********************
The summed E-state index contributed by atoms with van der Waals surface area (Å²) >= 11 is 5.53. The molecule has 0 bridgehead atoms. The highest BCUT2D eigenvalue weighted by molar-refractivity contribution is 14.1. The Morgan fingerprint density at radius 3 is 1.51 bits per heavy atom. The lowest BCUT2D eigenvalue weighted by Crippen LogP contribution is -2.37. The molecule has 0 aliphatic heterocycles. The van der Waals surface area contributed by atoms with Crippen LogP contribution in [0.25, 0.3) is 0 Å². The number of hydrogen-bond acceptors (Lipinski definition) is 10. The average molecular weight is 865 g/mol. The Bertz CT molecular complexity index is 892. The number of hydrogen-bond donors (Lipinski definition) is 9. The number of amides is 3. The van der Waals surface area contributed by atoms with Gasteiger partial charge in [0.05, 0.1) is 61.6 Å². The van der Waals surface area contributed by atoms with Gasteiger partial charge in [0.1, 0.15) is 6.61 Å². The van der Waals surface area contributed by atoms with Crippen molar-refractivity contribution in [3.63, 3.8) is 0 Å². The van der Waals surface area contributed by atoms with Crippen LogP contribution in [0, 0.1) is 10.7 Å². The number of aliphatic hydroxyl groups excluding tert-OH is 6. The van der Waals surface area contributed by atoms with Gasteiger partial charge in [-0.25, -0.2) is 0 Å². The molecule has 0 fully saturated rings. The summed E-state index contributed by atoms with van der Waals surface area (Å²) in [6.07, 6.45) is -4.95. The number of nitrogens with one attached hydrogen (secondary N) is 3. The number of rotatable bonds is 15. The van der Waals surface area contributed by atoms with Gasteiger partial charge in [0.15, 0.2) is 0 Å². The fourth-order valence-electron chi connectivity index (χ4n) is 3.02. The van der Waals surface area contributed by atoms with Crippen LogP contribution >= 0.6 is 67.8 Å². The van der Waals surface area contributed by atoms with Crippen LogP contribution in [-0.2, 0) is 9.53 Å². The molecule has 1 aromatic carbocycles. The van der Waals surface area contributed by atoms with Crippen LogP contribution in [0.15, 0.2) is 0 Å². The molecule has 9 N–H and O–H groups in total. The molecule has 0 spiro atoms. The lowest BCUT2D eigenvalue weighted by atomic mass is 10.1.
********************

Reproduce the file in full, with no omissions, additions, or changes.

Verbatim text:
The summed E-state index contributed by atoms with van der Waals surface area (Å²) >= 11 is 5.53. The molecule has 0 bridgehead atoms. The highest BCUT2D eigenvalue weighted by molar-refractivity contribution is 14.1. The Morgan fingerprint density at radius 3 is 1.51 bits per heavy atom. The lowest BCUT2D eigenvalue weighted by Crippen LogP contribution is -2.37. The molecule has 0 aliphatic heterocycles. The van der Waals surface area contributed by atoms with Crippen LogP contribution in [0.25, 0.3) is 0 Å². The number of hydrogen-bond acceptors (Lipinski definition) is 10. The average molecular weight is 865 g/mol. The Bertz CT molecular complexity index is 892. The number of hydrogen-bond donors (Lipinski definition) is 9. The number of amides is 3. The van der Waals surface area contributed by atoms with Gasteiger partial charge in [0.05, 0.1) is 61.6 Å². The van der Waals surface area contributed by atoms with Gasteiger partial charge in [0.1, 0.15) is 6.61 Å². The van der Waals surface area contributed by atoms with Crippen molar-refractivity contribution in [3.63, 3.8) is 0 Å². The van der Waals surface area contributed by atoms with Crippen LogP contribution in [0, 0.1) is 10.7 Å². The number of aliphatic hydroxyl groups excluding tert-OH is 6. The van der Waals surface area contributed by atoms with Gasteiger partial charge in [-0.25, -0.2) is 0 Å². The molecule has 0 fully saturated rings. The summed E-state index contributed by atoms with van der Waals surface area (Å²) in [6.07, 6.45) is -4.95. The number of nitrogens with one attached hydrogen (secondary N) is 3. The number of rotatable bonds is 15. The van der Waals surface area contributed by atoms with Gasteiger partial charge in [0.15, 0.2) is 0 Å². The fourth-order valence-electron chi connectivity index (χ4n) is 3.02. The van der Waals surface area contributed by atoms with Crippen LogP contribution >= 0.6 is 67.8 Å². The van der Waals surface area contributed by atoms with Crippen LogP contribution in [-0.2, 0) is 9.53 Å². The molecule has 1 aromatic carbocycles. The van der Waals surface area contributed by atoms with Crippen LogP contribution in [0.15, 0.2) is 0 Å². The molecule has 9 N–H and O–H groups in total. The molecule has 0 spiro atoms. The lowest BCUT2D eigenvalue weighted by atomic mass is 10.1.